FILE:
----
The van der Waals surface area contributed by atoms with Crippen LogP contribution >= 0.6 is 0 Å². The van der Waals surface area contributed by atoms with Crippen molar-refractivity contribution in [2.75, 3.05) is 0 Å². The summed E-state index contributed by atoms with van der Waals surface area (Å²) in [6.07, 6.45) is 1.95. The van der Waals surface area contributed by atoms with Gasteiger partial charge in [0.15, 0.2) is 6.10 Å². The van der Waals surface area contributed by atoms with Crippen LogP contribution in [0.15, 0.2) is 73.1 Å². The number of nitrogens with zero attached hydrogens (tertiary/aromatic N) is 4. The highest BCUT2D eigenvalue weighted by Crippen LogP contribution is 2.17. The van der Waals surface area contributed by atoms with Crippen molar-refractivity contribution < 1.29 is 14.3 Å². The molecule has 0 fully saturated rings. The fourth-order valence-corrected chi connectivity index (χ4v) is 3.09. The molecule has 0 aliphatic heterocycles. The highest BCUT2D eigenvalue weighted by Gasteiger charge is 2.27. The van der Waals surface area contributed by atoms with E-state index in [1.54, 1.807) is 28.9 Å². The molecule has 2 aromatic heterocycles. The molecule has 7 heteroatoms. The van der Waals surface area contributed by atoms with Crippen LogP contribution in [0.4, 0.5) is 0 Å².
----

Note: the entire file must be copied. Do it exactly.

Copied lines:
The van der Waals surface area contributed by atoms with Crippen LogP contribution >= 0.6 is 0 Å². The van der Waals surface area contributed by atoms with Crippen molar-refractivity contribution in [2.75, 3.05) is 0 Å². The summed E-state index contributed by atoms with van der Waals surface area (Å²) in [6.07, 6.45) is 1.95. The van der Waals surface area contributed by atoms with Gasteiger partial charge in [0.15, 0.2) is 6.10 Å². The van der Waals surface area contributed by atoms with Crippen LogP contribution in [0.15, 0.2) is 73.1 Å². The number of nitrogens with zero attached hydrogens (tertiary/aromatic N) is 4. The highest BCUT2D eigenvalue weighted by Crippen LogP contribution is 2.17. The van der Waals surface area contributed by atoms with Crippen molar-refractivity contribution < 1.29 is 14.3 Å². The molecule has 0 fully saturated rings. The fourth-order valence-corrected chi connectivity index (χ4v) is 3.09. The molecule has 0 aliphatic heterocycles. The highest BCUT2D eigenvalue weighted by Gasteiger charge is 2.27. The van der Waals surface area contributed by atoms with E-state index in [1.54, 1.807) is 28.9 Å². The molecule has 2 aromatic heterocycles. The molecule has 7 heteroatoms. The van der Waals surface area contributed by atoms with Crippen LogP contribution in [0.4, 0.5) is 0 Å².